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  • Wouldn’t you love to tell your inner critic to quit it sometimes? It turns out that when musicians improvise, that pesky inner voice that tells us “don’t say that” and warns “what will happen if you’re wrong?” goes quiet. It makes sense, Thelonious Monk said “wrong is right” in jazz and if this is so, […]

  • Do men and women hear differently? Maybe. This report speaks on the lack of auditory processing differences at birth and in young children, but how differences may appear in adolescents as puberty changes our brains and bodies. This research has interesting implications – it may contribute to our understanding of why males seem more vulnerable […]

  • This article is about the stuff of music – sound. Music learning assists in refining sound processing and is particularly important in the processing and engaging with language for children between 8-16 years of age. “Children with hearing problems tend to do less well than their peers in terms of language development and academic performance. […]

  • Here is one of those research sentences that are so useful when we are explaining how music learning impacts on every child’s development. “The results suggest that systematic extracurricular programs, particularly music-based training, may accelerate the development of inhibitory control and related brain networks earlier in childhood.” This research paper is reporting on the progress […]

  • Well of course it does! This is a great study, not just because it is about jazz learning and improvisation, but also because it is asking the very important question – is all music learning beneficial for brain development or only some types of music learning. Get your students talking about the affects of their […]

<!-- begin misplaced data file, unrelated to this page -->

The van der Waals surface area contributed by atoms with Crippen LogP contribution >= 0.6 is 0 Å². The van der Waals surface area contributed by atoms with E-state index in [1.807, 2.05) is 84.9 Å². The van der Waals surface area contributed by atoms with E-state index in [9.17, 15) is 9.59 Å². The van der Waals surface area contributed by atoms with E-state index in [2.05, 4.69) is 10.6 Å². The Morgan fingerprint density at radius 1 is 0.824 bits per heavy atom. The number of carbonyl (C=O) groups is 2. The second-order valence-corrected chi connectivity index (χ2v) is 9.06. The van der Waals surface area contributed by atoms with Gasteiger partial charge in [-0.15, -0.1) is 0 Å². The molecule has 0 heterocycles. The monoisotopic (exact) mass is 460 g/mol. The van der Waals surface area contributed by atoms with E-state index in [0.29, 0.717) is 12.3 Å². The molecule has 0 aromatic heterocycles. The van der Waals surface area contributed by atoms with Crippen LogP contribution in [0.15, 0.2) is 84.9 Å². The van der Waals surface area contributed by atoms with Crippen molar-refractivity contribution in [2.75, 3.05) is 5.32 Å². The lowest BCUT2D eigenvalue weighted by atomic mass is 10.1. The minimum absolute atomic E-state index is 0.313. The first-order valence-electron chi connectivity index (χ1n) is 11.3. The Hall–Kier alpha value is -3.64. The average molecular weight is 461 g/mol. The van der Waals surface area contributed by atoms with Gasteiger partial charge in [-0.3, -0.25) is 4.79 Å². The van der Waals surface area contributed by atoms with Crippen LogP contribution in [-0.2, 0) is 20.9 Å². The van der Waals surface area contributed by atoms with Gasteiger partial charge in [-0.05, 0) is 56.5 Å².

• What is musical play? Is it bashing on an upturned drum in the playground or banging pots and pans on the kitchen floor? Well, it can be both. A different term to use might be musical exploration, the idea that young children get the opportunity to explore sounds. Most playground designs or outdoor spaces take […]

  • Our traditional ideas about musical talent are being challenged by neuromusical research. Through studying musicians Neuroscientists and psychologists are working with a theory that we are born with predispositions for many things. Some people are born with a predisposition for learning and understanding music. This is often evident in their very high levels of auditory […]

  • Musicians have been found to have higher capacity for something called speech-in-noise. This is the ability to hear and understand speech in a noisy environment. This is interesting to researchers because this ability is one of the most commonly reported effects of hearing loss and the one that often leads sufferers withdrawing from social situations […]

  • Have you ever wondered what the connection between music and dyslexia might be? Researchers in Italy have provided a good description of the connection. “Since music and language share common mechanisms and the core deficit underlying dyslexia has been identified in difficulties in dynamic and rapidly changing auditory information processing, it has been argued that […]

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